Short answer: Yes, you have a #610. Ignore the measurements in the catalogs.
Longer answer: Use methods other than the measurement of the design first. As you did, check the perforation rate first.
Also check the back side. The flat plate press sheet very often have minor set-off of black ink where the sheets were stacked. The rotary press stamps won't show this.
Additionally, the flat-plate plates were arranged differently than the rotary press plates. The flat-plate stamps had 19 of every 100 stamps with one or more straight edges. The rotary press stamps are all perforated on 4 sides. The straight edge along the bottom is a strong sign of flat plate printing (or a trimmed rotary print).
Lastly and seldom necessary,for checking the image size, because the difference is very small, many collectors use another stamp of known printing method as a template to compare height/width, rather than a ruler. These stamps were printed on dampened paper which shrinks when dried. Depending on the dampness then and dryness now, there is some sight variability in the measurements. Also, have you calibrated your ruler to be sure it is absolutely accurate? (Of course not, because none of us do. I don't.)
I have been in the field of metrology for a long time now. I measure things for a living. 1/4mm = 0.010 inch. Ten THOUSANDTHS of an inch. Experience has shown me that things that small are BARELY discernable to the human eye. It causes people to work extra hard at looking at the measurement - ie: with all that concentrating on one edge, then the other, sometimes people move the measuring device when going from concentrating on one side to concentrating on the other side. Also, even the thickness of a metal ruler (say 0.020" thick) will cause parallax issues with what is being measured beneath the ruler. And lastly, and perhaps most applicable here: what John Becker says. It is quite possible that even if you have the measuring task down pat, that the design may, in fact, be different from what it is stated to be. Paper dries out after the printing process and shrinks. It continues to change, depending on the environment it is stored in, and changes will occur over decades. The difference between what you see and what you expect is on the order of 1%. A 1% change in paper dimensions over decades is nothing out of the ordinary.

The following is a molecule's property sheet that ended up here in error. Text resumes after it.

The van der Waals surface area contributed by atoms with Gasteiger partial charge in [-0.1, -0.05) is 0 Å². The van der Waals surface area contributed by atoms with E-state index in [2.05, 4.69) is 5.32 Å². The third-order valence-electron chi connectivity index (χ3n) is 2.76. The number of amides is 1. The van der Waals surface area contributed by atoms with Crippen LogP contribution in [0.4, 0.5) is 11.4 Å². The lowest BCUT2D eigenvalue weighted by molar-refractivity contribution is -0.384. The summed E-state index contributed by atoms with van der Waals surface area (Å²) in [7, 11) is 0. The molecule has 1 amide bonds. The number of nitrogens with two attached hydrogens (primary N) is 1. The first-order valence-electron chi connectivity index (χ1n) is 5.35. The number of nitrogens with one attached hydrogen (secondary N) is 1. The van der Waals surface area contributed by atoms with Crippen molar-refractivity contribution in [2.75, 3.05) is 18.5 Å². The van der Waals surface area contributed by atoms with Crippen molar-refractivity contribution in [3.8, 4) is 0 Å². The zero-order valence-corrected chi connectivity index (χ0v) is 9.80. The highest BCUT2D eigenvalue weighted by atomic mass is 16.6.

Your other metrics (perf 11x11, look on the gum side for slight ink offset, the 'raggedy' straight edge at bottom) are all only seen of flat plate printings. On the last metric, if you look at the edge under a glass, you will see that it is slightly 'ragged' - whereas if the bottom perfs were cut off with scissors or a razor blade, the edge would be much more 'crisp'.
Looking at your post of the back of the stamp: do you see the 'broken oval' of offset ink on the back? THAT is the offset that John Becker and I were talking about. VERY typical of flat plate printings.